> display manually to the screen, synchronizing the 6507 processor instruc-
> tions to the television’s electron gun via the TIA. The program has a small
> amount of time to change the TIA settings via its numerous addressable
> registers. This can happen when the electron beam resets to draw a new
> line (this period is called “horizontal blank”), or when it moves back up
> to the top to draw a new screen (a period called “vertical blank”). The
> program must also explicitly instruct the TIA to wait for the horizontal
> blank or to initiate the vertical blank, which involves keeping track of how
> much time the instructions take to execute on a single line, between lines,
> and between frames. Programming the Atari VCS means drawing every
> line of the television display individually, making decisions about how to
> change the display on a line-by-line basis rather than setting up a screen-
> ful of pixels all at once. This task requires that the programmer write
> carefully timed code that fits the motion of the television’s electron beam.
> Some graphical effects demand changes to the TIA’s registers in the
> middle of a single scan line. In these cases, the programmer must care-
> fully “cycle count” processor instructions so they execute at the right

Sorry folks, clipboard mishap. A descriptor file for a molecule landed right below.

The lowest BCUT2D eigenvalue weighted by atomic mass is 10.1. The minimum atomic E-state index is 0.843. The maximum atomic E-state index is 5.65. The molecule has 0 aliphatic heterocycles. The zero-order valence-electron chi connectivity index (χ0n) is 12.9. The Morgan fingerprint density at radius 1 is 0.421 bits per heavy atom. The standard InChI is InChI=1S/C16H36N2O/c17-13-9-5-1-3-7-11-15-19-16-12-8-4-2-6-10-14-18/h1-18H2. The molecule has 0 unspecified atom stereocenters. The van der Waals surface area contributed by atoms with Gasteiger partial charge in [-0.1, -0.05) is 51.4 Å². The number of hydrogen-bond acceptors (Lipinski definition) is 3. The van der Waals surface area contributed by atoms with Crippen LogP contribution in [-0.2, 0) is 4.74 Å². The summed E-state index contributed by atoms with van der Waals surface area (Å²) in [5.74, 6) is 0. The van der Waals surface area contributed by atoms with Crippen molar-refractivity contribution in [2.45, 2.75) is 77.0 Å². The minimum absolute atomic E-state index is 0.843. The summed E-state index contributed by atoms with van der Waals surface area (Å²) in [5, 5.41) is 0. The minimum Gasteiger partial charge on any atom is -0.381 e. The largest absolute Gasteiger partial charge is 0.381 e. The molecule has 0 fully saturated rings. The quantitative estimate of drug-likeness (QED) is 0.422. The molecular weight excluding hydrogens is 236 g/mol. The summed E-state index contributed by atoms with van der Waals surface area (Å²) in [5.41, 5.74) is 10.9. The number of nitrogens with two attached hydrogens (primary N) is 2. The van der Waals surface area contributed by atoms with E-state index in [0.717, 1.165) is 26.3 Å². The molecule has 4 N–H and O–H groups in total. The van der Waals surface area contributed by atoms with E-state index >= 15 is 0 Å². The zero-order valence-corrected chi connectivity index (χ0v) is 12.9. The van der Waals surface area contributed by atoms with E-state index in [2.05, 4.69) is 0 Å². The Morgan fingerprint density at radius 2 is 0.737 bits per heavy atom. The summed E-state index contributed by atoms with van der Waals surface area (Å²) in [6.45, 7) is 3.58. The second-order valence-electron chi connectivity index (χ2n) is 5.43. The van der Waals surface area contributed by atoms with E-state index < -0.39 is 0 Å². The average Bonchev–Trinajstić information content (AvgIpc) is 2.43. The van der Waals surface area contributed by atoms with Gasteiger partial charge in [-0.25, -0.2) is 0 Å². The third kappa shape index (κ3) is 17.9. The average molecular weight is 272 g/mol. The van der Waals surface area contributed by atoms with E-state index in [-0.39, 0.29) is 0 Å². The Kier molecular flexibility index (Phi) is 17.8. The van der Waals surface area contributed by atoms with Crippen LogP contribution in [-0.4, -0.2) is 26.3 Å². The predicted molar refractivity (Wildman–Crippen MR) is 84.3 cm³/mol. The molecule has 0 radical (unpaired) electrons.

> time. While “racing the beam” is a catchier name, “pacing the beam” is
> more apt, since the program might have to be sped up or slowed down.
> The basic flow of Combat follows the progress of the TV’s electron
> beam, busily preparing each line that is to be drawn while the current
> one is appearing on the screen. During the vertical blanking interval,
> as the beam moves from the bottom of the screen to the top, the VCS
> running Combat does the computation necessary to process input, deal
> with game logic, and update the score if necessary.
> The first routine in Combat’s main loop checks the position of
> the VCS console switches. A game can be reset at any time, so it is
> necessary to check these controls each frame. This routine allows
> different game variations to be selected—if a game is not already in
> progress—and, if a game is in progress, it also checks to see whether
> time is almost up and the score should be blinking. This routine also
> underscores the fact that the programmer is responsible for handling
> every interaction on the machine. The Atari VCS has no operating
> system to intercept inputs and respond to common ones. Thus, even
> though the reset switch is clearly labeled “reset” on the console cabinet,
> it is up to each cartridge programmer to write a program that responds
> to the switch being pressed. The programmer can choose to have a
> cartridge do something other than reset the game when the reset
> switch is closed, just as different games might use the joystick button
> for different actions. Although this was rare, there are examples of
> games that override the function of the console switches as printed
> on the console.
> - Ken